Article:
John Coons co-authors opinion-editorial for USA Today, December 18, 2013
The U.S. lacks a surplus of high-quality schools, especially that serve the urban poor. Yet year after year, we have watched as thousands of faith-based schools have been forced to close. America is losing a valuable national asset—not because it has become obsolescent or because the demand for it has disappeared, but because of a needlessly narrow view of which families should have the choice in education that is so dear to the middle class.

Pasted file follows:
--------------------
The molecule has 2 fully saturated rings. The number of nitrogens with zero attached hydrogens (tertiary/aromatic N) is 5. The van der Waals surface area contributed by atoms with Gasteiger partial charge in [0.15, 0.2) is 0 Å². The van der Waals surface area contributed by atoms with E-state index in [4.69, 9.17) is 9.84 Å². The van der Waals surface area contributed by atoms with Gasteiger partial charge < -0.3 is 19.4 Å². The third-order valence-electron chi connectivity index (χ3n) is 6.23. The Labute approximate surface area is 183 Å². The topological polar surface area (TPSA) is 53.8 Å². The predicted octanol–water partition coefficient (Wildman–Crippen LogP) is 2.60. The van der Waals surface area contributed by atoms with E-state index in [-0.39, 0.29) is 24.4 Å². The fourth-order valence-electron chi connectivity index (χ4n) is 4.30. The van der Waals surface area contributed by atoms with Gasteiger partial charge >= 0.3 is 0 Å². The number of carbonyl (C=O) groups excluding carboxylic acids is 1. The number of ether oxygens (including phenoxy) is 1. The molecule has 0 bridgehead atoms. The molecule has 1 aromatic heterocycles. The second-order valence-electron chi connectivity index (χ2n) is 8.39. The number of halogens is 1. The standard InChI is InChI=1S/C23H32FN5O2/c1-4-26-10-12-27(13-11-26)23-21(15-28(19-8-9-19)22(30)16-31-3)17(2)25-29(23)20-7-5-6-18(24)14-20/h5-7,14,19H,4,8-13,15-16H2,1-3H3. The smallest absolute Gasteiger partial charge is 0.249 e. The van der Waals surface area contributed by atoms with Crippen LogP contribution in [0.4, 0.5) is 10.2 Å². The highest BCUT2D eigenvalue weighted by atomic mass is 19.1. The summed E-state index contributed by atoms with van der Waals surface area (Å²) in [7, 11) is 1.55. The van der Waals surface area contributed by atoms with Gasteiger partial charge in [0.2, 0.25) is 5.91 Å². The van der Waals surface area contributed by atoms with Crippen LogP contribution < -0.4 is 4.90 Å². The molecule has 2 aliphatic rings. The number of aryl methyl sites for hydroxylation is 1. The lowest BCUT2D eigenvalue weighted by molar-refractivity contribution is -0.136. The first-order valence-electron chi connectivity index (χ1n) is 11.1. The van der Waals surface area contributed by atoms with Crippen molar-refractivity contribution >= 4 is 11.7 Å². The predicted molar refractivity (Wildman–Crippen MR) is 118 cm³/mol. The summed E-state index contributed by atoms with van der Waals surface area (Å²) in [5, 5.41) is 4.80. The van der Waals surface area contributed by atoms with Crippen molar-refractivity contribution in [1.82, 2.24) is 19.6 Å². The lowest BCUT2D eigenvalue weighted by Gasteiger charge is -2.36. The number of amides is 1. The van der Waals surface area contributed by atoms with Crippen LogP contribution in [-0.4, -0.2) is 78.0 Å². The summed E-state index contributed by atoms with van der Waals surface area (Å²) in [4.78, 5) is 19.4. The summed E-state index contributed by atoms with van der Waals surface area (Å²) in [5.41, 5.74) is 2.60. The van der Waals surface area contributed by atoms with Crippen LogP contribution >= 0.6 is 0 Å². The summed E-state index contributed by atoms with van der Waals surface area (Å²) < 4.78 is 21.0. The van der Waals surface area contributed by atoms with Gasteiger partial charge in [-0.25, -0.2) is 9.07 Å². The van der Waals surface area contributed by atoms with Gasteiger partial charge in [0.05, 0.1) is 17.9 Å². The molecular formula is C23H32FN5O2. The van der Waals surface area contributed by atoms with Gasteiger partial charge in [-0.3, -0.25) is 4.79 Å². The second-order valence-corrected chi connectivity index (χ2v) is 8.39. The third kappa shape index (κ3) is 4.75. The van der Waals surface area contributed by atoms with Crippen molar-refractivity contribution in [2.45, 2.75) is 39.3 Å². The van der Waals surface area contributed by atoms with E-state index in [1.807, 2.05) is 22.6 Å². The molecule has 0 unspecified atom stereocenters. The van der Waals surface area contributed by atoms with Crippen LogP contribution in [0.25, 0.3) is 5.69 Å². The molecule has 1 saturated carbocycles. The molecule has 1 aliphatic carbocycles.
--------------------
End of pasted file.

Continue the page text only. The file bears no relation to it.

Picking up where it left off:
John Coons, Stephen Sugarman write editorial letters to First Things, February 2012
John Coons: Our melange of state-funded and private schools have maintained choice for families who can afford either to locate in a desirable district or pay private tuition. Those who cannot do either get educated in a school chosen by strangers. We trust only the well-off parents.
Stephen Sugarman: Charter schools are now at the heart of the public school choice movement. But the one type of school currently not permitted to be a charter school is the religious school. This forces parents who prefer a religious education for their children either to pay for it, find financial aid, or settle for something else.